Clinical depression among elderly people is common in the U.S., affecting about six million Americans 65 and older. Yet only 10 percent of those affected with geriatric depression receive treatment. Often, the signs of geriatric depression are confused with the effects of multiple illnesses and the medicines used to treat them.
That can make treating depression in the elderly tricky. Depression impacts older folks differently than younger people, typically lasting longer than it does in younger folks. With the elderly, it can reduce a person’s ability to rehabilitate and get better. Studies of nursing home patients with physical illnesses have shown that depression substantially increases the likelihood of death from illnesses or other conditions and also increases the risks of suicide, especially among elderly white men.
A primary care doctor can use a series of standard questions to provide an effective screening for depression, allowing for better diagnosis and treatment. Some symptoms or personal history they might look for include:
Insomnia. Recent studies reveal that insomnia is a risk factor for depression onset and recurrence, particularly in the elderly. Geriatric experts often favor treating insomnia with melatonin or other mild antidepressants.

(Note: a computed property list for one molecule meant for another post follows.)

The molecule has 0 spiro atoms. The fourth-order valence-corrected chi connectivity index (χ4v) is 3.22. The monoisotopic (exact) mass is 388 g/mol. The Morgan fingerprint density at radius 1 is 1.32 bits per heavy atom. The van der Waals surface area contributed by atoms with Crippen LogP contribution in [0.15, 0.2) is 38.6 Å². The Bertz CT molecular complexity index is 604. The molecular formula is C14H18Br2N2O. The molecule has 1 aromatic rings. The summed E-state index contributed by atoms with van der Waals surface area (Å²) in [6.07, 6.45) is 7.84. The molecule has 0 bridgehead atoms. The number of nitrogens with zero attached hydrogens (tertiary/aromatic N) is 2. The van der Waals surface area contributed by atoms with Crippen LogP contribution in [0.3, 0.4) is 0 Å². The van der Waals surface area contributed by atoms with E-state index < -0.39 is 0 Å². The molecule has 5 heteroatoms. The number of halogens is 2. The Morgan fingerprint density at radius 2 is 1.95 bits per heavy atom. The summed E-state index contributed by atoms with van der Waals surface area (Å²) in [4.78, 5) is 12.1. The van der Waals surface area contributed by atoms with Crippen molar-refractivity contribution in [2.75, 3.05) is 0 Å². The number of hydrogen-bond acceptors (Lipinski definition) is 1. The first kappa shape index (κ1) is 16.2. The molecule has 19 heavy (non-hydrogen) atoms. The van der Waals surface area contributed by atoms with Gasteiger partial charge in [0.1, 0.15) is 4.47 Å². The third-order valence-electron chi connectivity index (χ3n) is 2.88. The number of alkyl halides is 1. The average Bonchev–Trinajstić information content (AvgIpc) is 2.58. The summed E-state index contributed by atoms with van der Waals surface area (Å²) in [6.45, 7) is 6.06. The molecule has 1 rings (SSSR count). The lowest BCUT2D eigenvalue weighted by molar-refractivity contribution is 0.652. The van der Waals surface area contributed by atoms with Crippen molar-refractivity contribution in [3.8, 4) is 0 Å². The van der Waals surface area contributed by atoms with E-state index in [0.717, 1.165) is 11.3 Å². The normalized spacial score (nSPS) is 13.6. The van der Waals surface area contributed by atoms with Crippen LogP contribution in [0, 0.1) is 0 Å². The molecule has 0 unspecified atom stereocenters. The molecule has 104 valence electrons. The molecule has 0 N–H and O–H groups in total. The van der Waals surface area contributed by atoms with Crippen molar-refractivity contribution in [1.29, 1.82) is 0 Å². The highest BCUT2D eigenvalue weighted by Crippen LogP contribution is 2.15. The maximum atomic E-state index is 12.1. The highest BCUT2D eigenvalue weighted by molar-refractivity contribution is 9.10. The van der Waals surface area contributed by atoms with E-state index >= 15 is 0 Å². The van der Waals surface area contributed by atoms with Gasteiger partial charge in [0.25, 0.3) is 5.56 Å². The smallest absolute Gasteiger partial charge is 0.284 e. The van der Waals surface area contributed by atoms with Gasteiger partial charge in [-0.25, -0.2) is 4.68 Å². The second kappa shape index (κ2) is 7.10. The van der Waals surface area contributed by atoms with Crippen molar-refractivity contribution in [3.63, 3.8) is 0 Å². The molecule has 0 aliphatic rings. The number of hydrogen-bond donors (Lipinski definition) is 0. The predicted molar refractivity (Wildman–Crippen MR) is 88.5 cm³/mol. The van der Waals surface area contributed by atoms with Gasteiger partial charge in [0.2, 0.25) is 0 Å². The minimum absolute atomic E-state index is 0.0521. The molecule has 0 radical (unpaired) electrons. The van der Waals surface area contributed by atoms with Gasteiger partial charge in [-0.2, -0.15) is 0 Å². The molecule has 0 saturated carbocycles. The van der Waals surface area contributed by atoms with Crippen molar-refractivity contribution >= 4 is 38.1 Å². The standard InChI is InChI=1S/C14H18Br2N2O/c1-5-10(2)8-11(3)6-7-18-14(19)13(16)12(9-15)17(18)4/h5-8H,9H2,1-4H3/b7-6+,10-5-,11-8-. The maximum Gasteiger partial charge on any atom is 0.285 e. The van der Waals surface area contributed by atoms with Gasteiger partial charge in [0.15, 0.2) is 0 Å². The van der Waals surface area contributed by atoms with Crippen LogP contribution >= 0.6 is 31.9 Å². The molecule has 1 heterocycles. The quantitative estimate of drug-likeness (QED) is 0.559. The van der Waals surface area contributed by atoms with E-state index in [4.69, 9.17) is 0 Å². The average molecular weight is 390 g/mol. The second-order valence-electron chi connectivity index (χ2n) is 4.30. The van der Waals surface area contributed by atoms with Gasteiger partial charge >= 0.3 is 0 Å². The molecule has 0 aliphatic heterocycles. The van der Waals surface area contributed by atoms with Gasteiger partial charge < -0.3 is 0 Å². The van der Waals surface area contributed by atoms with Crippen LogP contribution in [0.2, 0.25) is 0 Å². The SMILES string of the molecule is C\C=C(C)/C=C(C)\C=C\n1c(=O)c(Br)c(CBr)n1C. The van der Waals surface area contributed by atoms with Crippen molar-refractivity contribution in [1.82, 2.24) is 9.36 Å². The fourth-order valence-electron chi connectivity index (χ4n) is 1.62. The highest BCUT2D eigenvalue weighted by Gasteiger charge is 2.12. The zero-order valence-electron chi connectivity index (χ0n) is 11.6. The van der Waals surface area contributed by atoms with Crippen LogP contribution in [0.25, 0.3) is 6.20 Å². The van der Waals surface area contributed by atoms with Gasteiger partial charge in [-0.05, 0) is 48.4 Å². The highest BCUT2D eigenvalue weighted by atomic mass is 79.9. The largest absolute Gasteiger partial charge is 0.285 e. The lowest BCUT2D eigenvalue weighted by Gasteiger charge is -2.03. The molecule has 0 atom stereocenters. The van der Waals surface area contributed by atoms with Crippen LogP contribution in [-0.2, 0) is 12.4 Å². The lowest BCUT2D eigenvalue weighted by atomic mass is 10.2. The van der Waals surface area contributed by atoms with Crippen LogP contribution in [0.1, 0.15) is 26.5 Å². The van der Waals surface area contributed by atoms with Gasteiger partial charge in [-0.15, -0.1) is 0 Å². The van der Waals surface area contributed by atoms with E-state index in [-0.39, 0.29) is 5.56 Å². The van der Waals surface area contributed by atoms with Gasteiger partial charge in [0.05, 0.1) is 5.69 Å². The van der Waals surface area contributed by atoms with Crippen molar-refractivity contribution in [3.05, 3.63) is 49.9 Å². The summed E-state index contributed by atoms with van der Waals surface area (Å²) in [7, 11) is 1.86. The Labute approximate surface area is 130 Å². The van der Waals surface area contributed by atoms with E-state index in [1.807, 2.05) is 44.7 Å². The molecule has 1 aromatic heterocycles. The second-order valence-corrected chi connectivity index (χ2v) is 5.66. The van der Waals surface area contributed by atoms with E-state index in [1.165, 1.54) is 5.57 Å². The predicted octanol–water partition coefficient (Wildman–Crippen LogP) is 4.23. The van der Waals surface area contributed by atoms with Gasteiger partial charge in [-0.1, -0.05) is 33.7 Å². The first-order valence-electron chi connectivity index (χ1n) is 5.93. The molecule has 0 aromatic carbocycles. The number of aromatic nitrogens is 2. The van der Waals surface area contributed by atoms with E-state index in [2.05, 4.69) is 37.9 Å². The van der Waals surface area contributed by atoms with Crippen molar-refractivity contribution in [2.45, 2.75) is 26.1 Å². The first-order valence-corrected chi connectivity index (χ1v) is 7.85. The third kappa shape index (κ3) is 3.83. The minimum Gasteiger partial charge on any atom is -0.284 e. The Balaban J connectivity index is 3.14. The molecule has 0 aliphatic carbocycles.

Loss of social support. Advancing age is often accompanied by a loss of social support systems due to the death of a spouse or siblings, retirement, or relocation of residence.
Slowing down. Because many elderly people are expected to slow down, doctors and family might miss the signs of depression. As a result, effective treatment often gets delayed, forcing the elderly to struggle unnecessarily with depression.
Risk factors of depression in the elderly include:
- Being single, unmarried, divorced or widowed
- Lack of a supportive social network
- Stressful life events
- Certain medicines or combinations of medicines
- Damage to body image (from amputation, cancer surgery, or heart attack)
- Fear of death
- Presence of chronic or severe pain
- Recent loss of a loved one
There are several treatment options for depression, including medicine, psychotherapy or counseling, electroconvulsive therapy or newer forms of brain stimulation. The option a doctor might recommend depends on the severity of symptoms, past treatments, and other medical conditions.
If your loved one is showing signs of being depressed, encourage them to see a mental health professional. From there, BrightStar Care® can begin supporting your loved one. One of our RNs will perform a comprehensive screening of all aspects of his or her life, and create a personalized plan of care that can include psychological approaches, as well as physical and functional.
Relationships between caregivers and clients are vital at BrightStar Care, and we'll make certain your loved ones do not face depression alone.